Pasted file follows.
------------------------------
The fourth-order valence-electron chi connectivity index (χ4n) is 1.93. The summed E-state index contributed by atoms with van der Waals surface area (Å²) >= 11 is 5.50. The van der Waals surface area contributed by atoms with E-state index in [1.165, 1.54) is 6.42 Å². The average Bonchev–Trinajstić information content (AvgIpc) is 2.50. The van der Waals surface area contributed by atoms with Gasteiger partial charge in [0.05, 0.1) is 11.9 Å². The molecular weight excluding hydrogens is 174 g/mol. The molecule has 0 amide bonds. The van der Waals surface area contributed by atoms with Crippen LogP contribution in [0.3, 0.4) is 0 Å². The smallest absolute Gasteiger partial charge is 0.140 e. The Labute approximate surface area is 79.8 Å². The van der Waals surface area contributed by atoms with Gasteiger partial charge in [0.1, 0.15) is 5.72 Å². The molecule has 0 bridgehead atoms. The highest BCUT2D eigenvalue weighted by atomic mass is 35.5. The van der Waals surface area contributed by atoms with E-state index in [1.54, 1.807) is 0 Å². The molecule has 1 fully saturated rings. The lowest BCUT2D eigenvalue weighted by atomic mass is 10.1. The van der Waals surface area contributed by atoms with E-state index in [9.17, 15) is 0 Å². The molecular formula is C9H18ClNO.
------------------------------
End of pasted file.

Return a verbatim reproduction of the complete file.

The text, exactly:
The fourth-order valence-electron chi connectivity index (χ4n) is 1.93. The summed E-state index contributed by atoms with van der Waals surface area (Å²) >= 11 is 5.50. The van der Waals surface area contributed by atoms with E-state index in [1.165, 1.54) is 6.42 Å². The average Bonchev–Trinajstić information content (AvgIpc) is 2.50. The van der Waals surface area contributed by atoms with Gasteiger partial charge in [0.05, 0.1) is 11.9 Å². The molecular weight excluding hydrogens is 174 g/mol. The molecule has 0 amide bonds. The van der Waals surface area contributed by atoms with Crippen LogP contribution in [0.3, 0.4) is 0 Å². The smallest absolute Gasteiger partial charge is 0.140 e. The Labute approximate surface area is 79.8 Å². The van der Waals surface area contributed by atoms with Gasteiger partial charge in [0.1, 0.15) is 5.72 Å². The molecule has 0 bridgehead atoms. The highest BCUT2D eigenvalue weighted by atomic mass is 35.5. The van der Waals surface area contributed by atoms with E-state index in [1.54, 1.807) is 0 Å². The molecule has 1 fully saturated rings. The lowest BCUT2D eigenvalue weighted by atomic mass is 10.1. The van der Waals surface area contributed by atoms with E-state index in [9.17, 15) is 0 Å². The molecular formula is C9H18ClNO.